AFC South: Drew Willy

INDIANAPOLIS -- Last time I was at Lucas Oil Stadium, it was crackling for the AFC Championship Game.

Saturday, for a public minicamp practice, it was a bit different. And by a bit, I mean a lot. About 4,000 people came out, many focused on the half hour of autograph signing before things kicked off.

It’s what you’d expect for a Saturday in June, with players not in pads, not hitting and opening day more than three months away.

Some observations:

  • People watched the punt returners with special interest as there is new potential at the position. (When they ran two punt drills at once, safety Jamie Silva shockingly failed to measure up to Pat McAfee.) Brandon James was out, while Ray Fisher, Brandon King and Devin Moore fielded balls. It’s a training camp battle likely to be sorted out largely by preseason game performance. Hardly a newsflash here, but McAfee’s leg can be simply electric.
  • On a day like this, I try to spot kids who look lost. The young quarterbacks had some bad moments, and I am sure there were some young players out there who were unsure of themselves. But they were not especially easy to pick out. At least part of that, I think, is testament to the Colts’ way. They tend to draft and bring in smart guys and I am sure their rookie orientation and early days are quite thorough. While a lot of young guys are brought along slowly and benefit from patience, my sense is the Colts don’t give kids a lot of time to be lost over the basics of how things work.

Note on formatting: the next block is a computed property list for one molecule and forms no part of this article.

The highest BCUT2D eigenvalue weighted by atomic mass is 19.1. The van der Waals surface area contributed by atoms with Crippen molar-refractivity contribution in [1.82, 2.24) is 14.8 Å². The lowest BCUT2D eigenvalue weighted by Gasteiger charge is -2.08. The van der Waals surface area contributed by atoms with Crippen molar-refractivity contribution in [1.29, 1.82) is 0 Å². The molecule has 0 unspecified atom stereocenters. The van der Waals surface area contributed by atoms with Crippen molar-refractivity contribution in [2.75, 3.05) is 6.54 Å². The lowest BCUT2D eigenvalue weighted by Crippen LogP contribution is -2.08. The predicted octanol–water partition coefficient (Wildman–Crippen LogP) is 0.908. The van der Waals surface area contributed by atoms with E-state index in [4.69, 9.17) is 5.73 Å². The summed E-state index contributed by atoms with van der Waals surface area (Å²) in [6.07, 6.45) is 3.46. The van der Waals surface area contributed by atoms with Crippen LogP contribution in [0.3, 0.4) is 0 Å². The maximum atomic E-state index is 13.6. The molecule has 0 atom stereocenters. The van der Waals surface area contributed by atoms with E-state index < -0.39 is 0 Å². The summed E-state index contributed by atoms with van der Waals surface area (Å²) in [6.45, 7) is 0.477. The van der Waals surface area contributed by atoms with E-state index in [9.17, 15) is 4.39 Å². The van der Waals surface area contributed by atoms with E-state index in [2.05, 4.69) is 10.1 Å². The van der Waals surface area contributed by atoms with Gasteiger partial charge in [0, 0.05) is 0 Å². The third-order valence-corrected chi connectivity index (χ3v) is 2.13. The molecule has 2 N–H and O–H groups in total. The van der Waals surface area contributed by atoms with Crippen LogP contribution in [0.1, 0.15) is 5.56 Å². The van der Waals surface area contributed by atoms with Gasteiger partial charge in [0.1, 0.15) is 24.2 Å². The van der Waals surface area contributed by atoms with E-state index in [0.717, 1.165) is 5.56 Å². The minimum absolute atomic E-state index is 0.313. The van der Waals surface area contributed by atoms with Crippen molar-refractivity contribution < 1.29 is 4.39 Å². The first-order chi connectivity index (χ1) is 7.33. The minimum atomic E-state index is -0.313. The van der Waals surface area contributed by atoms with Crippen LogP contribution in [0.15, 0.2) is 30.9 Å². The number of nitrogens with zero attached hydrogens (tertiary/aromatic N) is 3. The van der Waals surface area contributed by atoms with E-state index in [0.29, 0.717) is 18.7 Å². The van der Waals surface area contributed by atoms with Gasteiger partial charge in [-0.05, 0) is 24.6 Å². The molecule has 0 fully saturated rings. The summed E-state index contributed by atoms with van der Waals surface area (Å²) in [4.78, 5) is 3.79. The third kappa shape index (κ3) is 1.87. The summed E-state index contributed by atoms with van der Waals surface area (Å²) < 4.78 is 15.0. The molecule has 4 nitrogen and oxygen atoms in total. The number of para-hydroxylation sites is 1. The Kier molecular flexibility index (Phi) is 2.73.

• I don’t believe Peyton Manning likes quiet time during practice, so even when quarterbacks might have some time to kill the Colts signal-callers do some sort of work. We watched while they were stationed at a 15-yard line and Manning, Curtis Painter, Drew Willy and Tim Hiller threw to the back left corner of the end zone. Austin Collie stood there and worked his feet on the boundary as passes arrived. One set of quarterback drops came with an early shoulder fake, and it appeared Manning was coaching the other three on how to make theirs more believable.
  • Rookie tight end Brody Eldridge figures to be more blocker than pass catcher early on, and I intend to write about him soon. But he appeared a comfortable route runner and pass catcher in the little bit we saw.
  • I only saw one snap of Jerry Hughes’ work during one-on-one pass rush drills. (Remember, no pads, no real hitting; it’s about speed, footwork and hand placement at this point.) Ryan Diem swallowed the first-rounder up.
  • No offense to any of the involved parties, but I’m still amazed at this element of springtime NFL: People came to the stadium and whooped and hollered at a Painter completion to Blair White over Jordan Hemby. Will any of them play a meaningful snap this season?
  • How desensitized am I to ridiculous pricing at professional sports venues? A special that got me a hot pretzel and a decent-sized Diet Coke for $5 felt like larceny.